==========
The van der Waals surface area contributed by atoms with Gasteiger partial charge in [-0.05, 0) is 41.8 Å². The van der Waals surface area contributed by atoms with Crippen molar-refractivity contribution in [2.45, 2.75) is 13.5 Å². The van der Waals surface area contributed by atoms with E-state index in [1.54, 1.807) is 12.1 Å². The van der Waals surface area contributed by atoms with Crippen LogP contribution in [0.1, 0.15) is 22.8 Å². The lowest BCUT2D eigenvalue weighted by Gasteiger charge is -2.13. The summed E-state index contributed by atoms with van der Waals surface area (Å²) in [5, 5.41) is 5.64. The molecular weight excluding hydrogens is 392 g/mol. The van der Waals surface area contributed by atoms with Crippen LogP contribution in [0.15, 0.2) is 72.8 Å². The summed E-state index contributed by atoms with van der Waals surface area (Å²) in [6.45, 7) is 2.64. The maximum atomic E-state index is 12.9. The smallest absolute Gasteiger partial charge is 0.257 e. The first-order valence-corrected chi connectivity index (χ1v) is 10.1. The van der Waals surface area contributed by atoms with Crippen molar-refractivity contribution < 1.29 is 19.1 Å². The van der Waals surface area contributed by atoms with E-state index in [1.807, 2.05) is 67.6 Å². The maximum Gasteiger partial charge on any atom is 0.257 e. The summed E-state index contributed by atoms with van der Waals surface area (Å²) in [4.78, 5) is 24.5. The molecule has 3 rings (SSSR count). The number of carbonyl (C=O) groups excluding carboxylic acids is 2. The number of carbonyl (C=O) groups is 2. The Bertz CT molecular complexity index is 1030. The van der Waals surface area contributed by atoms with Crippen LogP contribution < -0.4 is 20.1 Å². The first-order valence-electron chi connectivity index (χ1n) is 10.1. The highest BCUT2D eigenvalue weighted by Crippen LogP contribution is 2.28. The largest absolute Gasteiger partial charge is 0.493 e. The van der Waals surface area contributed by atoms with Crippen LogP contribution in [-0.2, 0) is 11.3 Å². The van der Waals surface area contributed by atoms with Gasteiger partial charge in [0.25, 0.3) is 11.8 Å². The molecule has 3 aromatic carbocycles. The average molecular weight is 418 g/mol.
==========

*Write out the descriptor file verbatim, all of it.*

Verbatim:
The van der Waals surface area contributed by atoms with Gasteiger partial charge in [-0.05, 0) is 41.8 Å². The van der Waals surface area contributed by atoms with Crippen molar-refractivity contribution in [2.45, 2.75) is 13.5 Å². The van der Waals surface area contributed by atoms with E-state index in [1.54, 1.807) is 12.1 Å². The van der Waals surface area contributed by atoms with Crippen LogP contribution in [0.1, 0.15) is 22.8 Å². The lowest BCUT2D eigenvalue weighted by Gasteiger charge is -2.13. The summed E-state index contributed by atoms with van der Waals surface area (Å²) in [5, 5.41) is 5.64. The molecular weight excluding hydrogens is 392 g/mol. The van der Waals surface area contributed by atoms with Crippen LogP contribution in [0.15, 0.2) is 72.8 Å². The summed E-state index contributed by atoms with van der Waals surface area (Å²) in [6.45, 7) is 2.64. The maximum atomic E-state index is 12.9. The smallest absolute Gasteiger partial charge is 0.257 e. The first-order valence-corrected chi connectivity index (χ1v) is 10.1. The van der Waals surface area contributed by atoms with Crippen molar-refractivity contribution < 1.29 is 19.1 Å². The van der Waals surface area contributed by atoms with E-state index in [1.807, 2.05) is 67.6 Å². The maximum Gasteiger partial charge on any atom is 0.257 e. The summed E-state index contributed by atoms with van der Waals surface area (Å²) in [4.78, 5) is 24.5. The molecule has 3 rings (SSSR count). The number of carbonyl (C=O) groups excluding carboxylic acids is 2. The number of carbonyl (C=O) groups is 2. The Bertz CT molecular complexity index is 1030. The van der Waals surface area contributed by atoms with Crippen LogP contribution < -0.4 is 20.1 Å². The first-order valence-electron chi connectivity index (χ1n) is 10.1. The highest BCUT2D eigenvalue weighted by Crippen LogP contribution is 2.28. The largest absolute Gasteiger partial charge is 0.493 e. The van der Waals surface area contributed by atoms with Crippen LogP contribution in [-0.2, 0) is 11.3 Å². The van der Waals surface area contributed by atoms with Gasteiger partial charge in [0.25, 0.3) is 11.8 Å². The molecule has 3 aromatic carbocycles. The average molecular weight is 418 g/mol.